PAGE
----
Kevin Drum

Overhauling the Tax System

| Wed Dec. 8, 2010 2:15 AM EST

Niklas Blanchard says I was thinking too small in my previous post. Instead of just telling the left to embark on a campaign to sell the public on a more progressive income tax, I should have used Obama's tax deal as the launching pad for a complete overhaul of the tax system:

I view this very compromise as a golden opportunity for the left to reinvent themselves with regard to taxation, win an adjacent political battle (and a dear progressive goal), and wrap it all up in a bow that not only makes our government funding more efficient, but lowers tax rates for virtually everyone. And that is to begin a campaign of gradually removing the income tax, in exchange for a revenue-neutral tax on carbon, which would be gradually instituted as the income tax was phased out.

In addition, offer an automatic stabilization policy of payroll tax cuts [] in exchange for a sharply more progressive payroll tax, used to fund Social Security and Medicare/caid. Institute a progressive VAT or GST with a standard deduction of the first $25,000 of income for all taxpayers, and expand a means tested EITC, as well....At the end of the line, offer a land tax in exchange for really whatever the right happens to want for it. Repeal of the estate tax, maybe?

That would be a real “progressive” package that would end the debate regarding the level of income taxation (from any source; labour, capital, etc). It would simplify our tax code, and get rid of ridiculous inefficiencies like the mortgage income tax deduction. More importantly, contrary to our current tax code, the new consumption-based funding of government would encourage a greater savings and investment equilibrium.

I don't usually bother with blue sky stuff like this since it obviously has no chance of being enacted in my lifetime. Just for the record, though, I might be persuaded to support something along these lines if it were paired up with genuine national healthcare. I could live with a more efficient but (slightly) less progressive tax code, but only if it funded more progressive social programs.

On a more realistic but still Blanchardesque level, however, I continue to think that there actually ought to be a makeable deal to eliminate the corporate income tax and replace it with, say, a carbon tax. The corporate income tax, after all, is an absolute sink of inefficiency and corruption, every congressman's favorite playground for paying off campaign donors and rewarding favored industry groups. And reforming it won't work: we did that in 1986 and it took little more than a decade to degenerate back to its usual foul state. So why not just get rid of it? Corporations would love it, Republicans would love it, it would put lots of tax lawyers out of work, and replacing it with a carbon tax would be great for the planet. What's not to like? There are lots of enforcement details that would have to be worked out, but nothing insurmountable. This honestly seems like something that should be doable.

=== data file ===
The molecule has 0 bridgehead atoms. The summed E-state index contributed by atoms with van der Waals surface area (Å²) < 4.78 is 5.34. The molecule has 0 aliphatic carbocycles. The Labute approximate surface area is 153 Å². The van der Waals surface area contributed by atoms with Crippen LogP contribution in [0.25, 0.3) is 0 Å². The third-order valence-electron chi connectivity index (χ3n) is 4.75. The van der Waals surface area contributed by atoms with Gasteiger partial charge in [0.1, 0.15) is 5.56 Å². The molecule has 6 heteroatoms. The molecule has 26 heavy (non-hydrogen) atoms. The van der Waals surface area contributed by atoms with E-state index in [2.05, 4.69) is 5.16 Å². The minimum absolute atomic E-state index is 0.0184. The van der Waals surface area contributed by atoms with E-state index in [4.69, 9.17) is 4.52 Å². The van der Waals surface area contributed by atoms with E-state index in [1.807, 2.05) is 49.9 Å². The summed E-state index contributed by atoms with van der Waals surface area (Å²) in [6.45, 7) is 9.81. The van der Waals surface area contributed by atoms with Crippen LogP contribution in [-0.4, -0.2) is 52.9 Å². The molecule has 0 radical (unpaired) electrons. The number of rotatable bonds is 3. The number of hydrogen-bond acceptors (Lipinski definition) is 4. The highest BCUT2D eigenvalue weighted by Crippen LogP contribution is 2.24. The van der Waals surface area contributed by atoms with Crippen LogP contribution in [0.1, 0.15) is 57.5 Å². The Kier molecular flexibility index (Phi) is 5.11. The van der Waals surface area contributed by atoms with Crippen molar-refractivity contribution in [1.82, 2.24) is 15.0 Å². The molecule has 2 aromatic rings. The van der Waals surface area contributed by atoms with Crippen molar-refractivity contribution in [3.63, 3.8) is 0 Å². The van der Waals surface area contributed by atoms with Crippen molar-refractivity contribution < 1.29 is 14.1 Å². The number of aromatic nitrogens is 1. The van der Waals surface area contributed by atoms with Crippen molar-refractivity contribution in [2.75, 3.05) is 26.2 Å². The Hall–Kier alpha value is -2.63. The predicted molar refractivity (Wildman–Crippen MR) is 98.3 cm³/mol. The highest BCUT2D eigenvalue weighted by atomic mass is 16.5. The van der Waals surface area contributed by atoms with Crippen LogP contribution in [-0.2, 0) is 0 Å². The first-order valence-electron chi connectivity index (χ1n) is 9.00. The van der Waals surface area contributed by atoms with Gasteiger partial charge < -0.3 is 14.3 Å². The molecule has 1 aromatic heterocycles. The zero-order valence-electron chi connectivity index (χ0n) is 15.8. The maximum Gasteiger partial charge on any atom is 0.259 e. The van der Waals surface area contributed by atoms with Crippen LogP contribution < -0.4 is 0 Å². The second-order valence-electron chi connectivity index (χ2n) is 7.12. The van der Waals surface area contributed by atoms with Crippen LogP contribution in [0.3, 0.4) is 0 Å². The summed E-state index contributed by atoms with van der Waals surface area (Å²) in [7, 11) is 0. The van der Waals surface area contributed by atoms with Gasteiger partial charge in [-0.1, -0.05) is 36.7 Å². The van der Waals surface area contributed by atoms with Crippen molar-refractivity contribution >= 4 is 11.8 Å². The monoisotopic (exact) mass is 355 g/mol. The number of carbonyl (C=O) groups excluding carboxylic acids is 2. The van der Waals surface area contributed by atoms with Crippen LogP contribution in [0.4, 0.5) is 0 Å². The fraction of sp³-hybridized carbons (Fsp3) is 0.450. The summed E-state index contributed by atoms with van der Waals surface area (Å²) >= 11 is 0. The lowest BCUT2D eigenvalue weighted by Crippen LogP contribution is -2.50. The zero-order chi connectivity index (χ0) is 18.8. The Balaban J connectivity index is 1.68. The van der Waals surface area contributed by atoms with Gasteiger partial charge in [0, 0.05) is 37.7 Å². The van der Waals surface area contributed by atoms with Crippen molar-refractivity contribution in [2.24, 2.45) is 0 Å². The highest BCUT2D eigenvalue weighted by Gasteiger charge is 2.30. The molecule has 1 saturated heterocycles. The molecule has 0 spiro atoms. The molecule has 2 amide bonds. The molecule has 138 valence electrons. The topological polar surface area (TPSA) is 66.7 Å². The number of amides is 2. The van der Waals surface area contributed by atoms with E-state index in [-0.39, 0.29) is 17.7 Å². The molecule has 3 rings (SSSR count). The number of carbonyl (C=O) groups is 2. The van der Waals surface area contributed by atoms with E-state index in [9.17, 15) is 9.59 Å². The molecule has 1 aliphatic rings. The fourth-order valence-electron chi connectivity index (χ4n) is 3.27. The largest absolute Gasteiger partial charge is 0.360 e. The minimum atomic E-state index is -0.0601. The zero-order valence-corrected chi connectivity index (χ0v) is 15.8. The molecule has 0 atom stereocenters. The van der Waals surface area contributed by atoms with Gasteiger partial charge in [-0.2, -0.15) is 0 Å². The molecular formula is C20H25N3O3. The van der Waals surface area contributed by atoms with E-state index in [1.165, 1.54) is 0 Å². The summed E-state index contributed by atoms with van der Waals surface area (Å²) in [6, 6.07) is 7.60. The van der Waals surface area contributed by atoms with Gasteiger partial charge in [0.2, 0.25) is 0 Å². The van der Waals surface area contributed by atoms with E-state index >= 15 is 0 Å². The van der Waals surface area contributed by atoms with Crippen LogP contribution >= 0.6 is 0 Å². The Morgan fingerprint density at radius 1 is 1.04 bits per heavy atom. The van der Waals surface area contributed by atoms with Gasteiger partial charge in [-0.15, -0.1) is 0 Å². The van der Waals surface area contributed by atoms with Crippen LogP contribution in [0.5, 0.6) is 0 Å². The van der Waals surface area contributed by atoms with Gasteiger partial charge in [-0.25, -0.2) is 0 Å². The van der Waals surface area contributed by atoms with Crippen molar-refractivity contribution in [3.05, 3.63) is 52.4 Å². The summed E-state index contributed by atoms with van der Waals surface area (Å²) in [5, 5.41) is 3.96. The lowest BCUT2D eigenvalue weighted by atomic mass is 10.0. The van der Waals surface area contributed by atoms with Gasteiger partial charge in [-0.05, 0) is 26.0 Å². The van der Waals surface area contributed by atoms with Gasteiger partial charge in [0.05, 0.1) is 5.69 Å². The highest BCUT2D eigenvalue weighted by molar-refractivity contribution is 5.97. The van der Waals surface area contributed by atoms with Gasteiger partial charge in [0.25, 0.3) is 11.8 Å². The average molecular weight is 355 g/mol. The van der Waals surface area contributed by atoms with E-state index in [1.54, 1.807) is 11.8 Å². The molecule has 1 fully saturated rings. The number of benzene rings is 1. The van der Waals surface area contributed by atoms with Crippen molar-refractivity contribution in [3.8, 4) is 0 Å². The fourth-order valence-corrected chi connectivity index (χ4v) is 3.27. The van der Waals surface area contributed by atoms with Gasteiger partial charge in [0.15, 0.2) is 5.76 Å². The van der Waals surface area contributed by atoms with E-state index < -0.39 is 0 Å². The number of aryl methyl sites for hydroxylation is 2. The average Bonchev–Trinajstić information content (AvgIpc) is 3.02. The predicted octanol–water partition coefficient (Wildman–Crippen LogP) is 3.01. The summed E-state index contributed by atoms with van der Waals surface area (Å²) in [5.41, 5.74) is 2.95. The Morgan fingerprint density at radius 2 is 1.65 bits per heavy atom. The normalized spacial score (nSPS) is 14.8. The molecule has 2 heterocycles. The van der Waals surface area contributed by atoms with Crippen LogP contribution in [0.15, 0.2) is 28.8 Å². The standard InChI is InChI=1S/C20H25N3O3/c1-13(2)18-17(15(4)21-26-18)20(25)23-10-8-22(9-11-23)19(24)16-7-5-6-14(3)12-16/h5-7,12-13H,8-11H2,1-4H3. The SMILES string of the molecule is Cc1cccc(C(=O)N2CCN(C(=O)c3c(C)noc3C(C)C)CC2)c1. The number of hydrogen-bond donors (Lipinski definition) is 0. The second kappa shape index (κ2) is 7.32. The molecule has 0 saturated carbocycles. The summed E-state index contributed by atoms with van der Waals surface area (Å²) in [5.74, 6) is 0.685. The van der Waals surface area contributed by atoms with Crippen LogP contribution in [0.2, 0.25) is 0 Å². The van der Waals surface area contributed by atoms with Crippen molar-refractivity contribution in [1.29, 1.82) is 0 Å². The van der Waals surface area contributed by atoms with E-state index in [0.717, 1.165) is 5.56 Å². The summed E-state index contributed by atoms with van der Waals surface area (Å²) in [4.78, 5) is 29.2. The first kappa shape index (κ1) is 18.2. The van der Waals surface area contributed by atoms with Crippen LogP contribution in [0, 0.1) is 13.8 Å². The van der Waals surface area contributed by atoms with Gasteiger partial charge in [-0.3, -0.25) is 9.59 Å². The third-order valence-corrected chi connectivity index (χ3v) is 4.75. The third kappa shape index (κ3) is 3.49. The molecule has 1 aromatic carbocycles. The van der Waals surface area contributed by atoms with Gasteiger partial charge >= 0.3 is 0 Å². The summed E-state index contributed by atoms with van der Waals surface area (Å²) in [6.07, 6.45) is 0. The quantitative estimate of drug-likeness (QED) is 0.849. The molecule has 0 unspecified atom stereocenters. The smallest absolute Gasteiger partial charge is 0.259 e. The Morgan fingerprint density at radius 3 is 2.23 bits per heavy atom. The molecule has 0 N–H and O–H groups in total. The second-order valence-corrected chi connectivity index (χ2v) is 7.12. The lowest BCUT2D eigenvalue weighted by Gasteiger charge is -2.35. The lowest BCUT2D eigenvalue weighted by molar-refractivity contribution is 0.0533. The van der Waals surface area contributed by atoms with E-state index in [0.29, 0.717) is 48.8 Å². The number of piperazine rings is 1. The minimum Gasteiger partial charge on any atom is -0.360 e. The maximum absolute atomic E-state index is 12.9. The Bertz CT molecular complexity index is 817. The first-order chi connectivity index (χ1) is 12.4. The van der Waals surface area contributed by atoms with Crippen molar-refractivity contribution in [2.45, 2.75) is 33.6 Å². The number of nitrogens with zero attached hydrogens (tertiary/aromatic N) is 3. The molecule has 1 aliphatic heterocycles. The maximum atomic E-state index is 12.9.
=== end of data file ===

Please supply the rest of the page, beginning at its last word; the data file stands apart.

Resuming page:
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Swallowing the Deal

| Wed Dec. 8, 2010 12:26 AM EST

Comrade Rotwang, whose lefty credentials are unassailable, says that treating tax cuts for the rich as a hill to die for is an indication that liberalism in America has become "withered and puny." Sure, Obama's deal may not be the greatest thing since sliced bread, but its five provisions are all worthwhile:

The rationale for all of these is to stimulate spending, by individuals both rich and poor, by workers, and by business firms. We desperately need such spending now.

Some features will be more effective than others, but all will be more effective than doing nothing. The rich may not spend much of their tax cut, but they will spend something. We could all think of alternatives that would be more effective still. A different president and congress might have spent the past 18 months making a case for such measures, but that was not to be. Nobody has explained how any politically-viable alternatives would be available now....At the end of the day, a small tax cut for "the rich" (small in terms of the incomes of the beneficiaries, small in terms of the overall deficit) should not be a big progressive issue. There are much bigger fish to fry, and we need the stimulus now.

Comrade Baker agrees. For myself, I'd just say that the spectacle of lefties blaming Obama for the current mess is a little hard to take. I have my own problems with both Obama's negotiating prowess and his distressing eagerness to lash out at his own base, but the time when Obama had some leverage to get a better deal was over the summer. His position at the time was clear, but congressional Dems caved in to their centrist and Blue Dog factions and failed to even bring up a tax plan for a vote. This made Democratic disunity so obvious that Obama simply had no credible negotiating position left after the midterms. He needed a deal during the lame duck session, and Republicans knew perfectly well that his own party wouldn't support a hard line. Under the circumstances, he did about as well as he could have.

In the end, this is the second stimulus we all wanted. It's not a very efficient stimulus, and it sadly caves into the conservative snake oil that the sum total of fiscal policy is tax cuts, but them's the breaks. Anyone who doesn't like it needs to spend the next two years persuading the public not just to tell pollsters they don't like tax cuts for the rich, but to actually vote out of office anyone who supports tax cuts for the rich. That's the only way we'll win the replay of this battle in 2012.

And now let's move on. With taxes out of the way, it's time to repeal DADT.